The other vocal UN official to respond to the ban was Zeid Ra’ad al-Hussein, a Jordanian and the High Commissioner for Human Rights. His tweet on Jan. 28, accompanied by a video, said, “We can build bridges, raise our voices, stand up for values of decent, compassionate societies.”
As federal injunctions and appeals now wend their way through the US justice system, the world awaits the latest status on the immigration ban.
The other threat in the first month for Guterres stemmed from the draft executive order leaked from Trump’s office on Jan. 25 — designed perhaps to instill the fear of God at the UN — about possibly defunding UN agencies and main budgets. Guterres, before he even took office, has been under tremendous pressure by the US and other powerful countries to reform the UN in real time.
The draft called for cutting funding for any UN agency (or other international body) that meets any one of several criteria. That includes programs that pay for abortions, and referred specifically to the UN Population Fund. The UNFPA is the main UN body working on maternal health and does not, in fact, finance abortions.
The order also proposed “at least a 40 percent overall decrease” in US funding toward international organizations, which generally means the UN and NATO. It also recommended a “committee” to study the viability of US donations to UN peacekeeping and to the International Criminal Court, or ICC.
The order undermined its own credibility right away in its reference to the court, as the US is not a member of the ICC. And the UN last week announced it will “assess” the UN peacekeeping mission in Haiti, or Minustah, as the new US ambassador, Nikki Haley, settles into her job across the street from the UN, ensconced in a towering US office building.
Haley, whose messaging is coming straight from the White House and reflects the current erratic nature of that source, has in her first days in federal government not only told the 193 UN member states that the US was “taking names” (and uses the hashtag #TakingNames on her Twitter page) but also condemned Russia in the Security Council for its 2014 annexation of Crimea in Ukraine.
Haley has now met with all fellow permanent members of the Security Council and is apparently weighing in on decisions about new leadership picks for UN agencies, like peacekeeping. In her Senate hearing to be confirmed as US ambassador on Jan. 18, she projected a mollifying tone, saying that US funding to the UN could be “leveraged.”
Given the unpredictability of the Trump White House, it is no surprise that Guterres would hesitate before leaping into strongly worded pronouncements directed at the US. But in his media briefing on Feb. 1, he was pushed to say how he will stand up for the UN.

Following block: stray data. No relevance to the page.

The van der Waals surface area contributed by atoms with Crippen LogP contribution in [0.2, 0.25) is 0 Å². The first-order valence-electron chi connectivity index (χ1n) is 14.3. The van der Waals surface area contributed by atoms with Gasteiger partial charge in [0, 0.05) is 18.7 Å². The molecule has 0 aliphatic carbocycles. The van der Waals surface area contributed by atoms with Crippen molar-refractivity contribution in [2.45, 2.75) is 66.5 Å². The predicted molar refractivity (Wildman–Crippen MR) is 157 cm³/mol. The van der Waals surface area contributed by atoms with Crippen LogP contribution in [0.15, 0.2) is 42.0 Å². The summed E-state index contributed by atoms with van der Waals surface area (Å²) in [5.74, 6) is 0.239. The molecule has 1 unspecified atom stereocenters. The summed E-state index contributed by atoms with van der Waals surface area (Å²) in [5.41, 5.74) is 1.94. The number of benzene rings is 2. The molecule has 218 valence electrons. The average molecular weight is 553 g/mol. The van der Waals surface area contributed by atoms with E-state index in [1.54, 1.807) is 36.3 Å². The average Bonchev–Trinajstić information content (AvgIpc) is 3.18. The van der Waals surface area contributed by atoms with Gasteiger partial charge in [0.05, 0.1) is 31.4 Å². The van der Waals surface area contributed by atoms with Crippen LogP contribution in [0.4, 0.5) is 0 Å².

“I think that it’s very . . . all complicated things have an easy answer, and the answer is to be firm in assessing all principles and open in engaging in constructive dialogue. And that is this combination that I will try to make effective in the way we deal with US Administration or in the way we deal with any other administration in the world.”
Meanwhile, the Trump draft order to defund the UN, a US government spokesperson told PassBlue, is dead. Congress, however, could have the last word on carrying out a defunding campaign, when the federal budget is negotiated. That is where people talk seriously about a US withdrawal.
This article was updated on Feb. 6, 2017.
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Dulcie Leimbach is a co-founder, with Barbara Crossette, of PassBlue. For PassBlue and other publications, Leimbach has reported from New York and overseas from West Africa (Burkina Faso and Mali) and from Europe (Scotland, Sicily, Vienna, Budapest, Kyiv, Armenia, Iceland and The Hague). She has provided commentary on the UN for BBC World Radio, ARD German TV and Radio, NHK’s English channel, Background Briefing with Ian Masters/KPFK Radio in Los Angeles and the Foreign Press Association.
Previously, she was an editor for the Coalition for the UN Convention Against Corruption; from 2008 to 2011, she was the publications director of the United Nations Association of the USA. Before UNA, Leimbach was an editor at The New York Times for more than 20 years, editing and writing for most sections of the paper, including the Magazine, Book Review and Op-Ed. She began her reporting career in small-town papers in San Diego, Calif., and Boulder, Colo., graduating to the Rocky Mountain News in Denver and then working at The Times. Leimbach has been a fellow at the CUNY Graduate Center’s Ralph Bunche Institute for International Studies as well as at Yaddo, the artists’ colony in Saratoga Springs, N.Y.; taught news reporting at Hofstra University; and guest-lectured at the Columbia University Graduate School of Journalism and the CUNY Journalism School. She graduated from the University of Colorado and has an M.F.A. in writing from Warren Wilson College in North Carolina. She lives in Brooklyn, N.Y.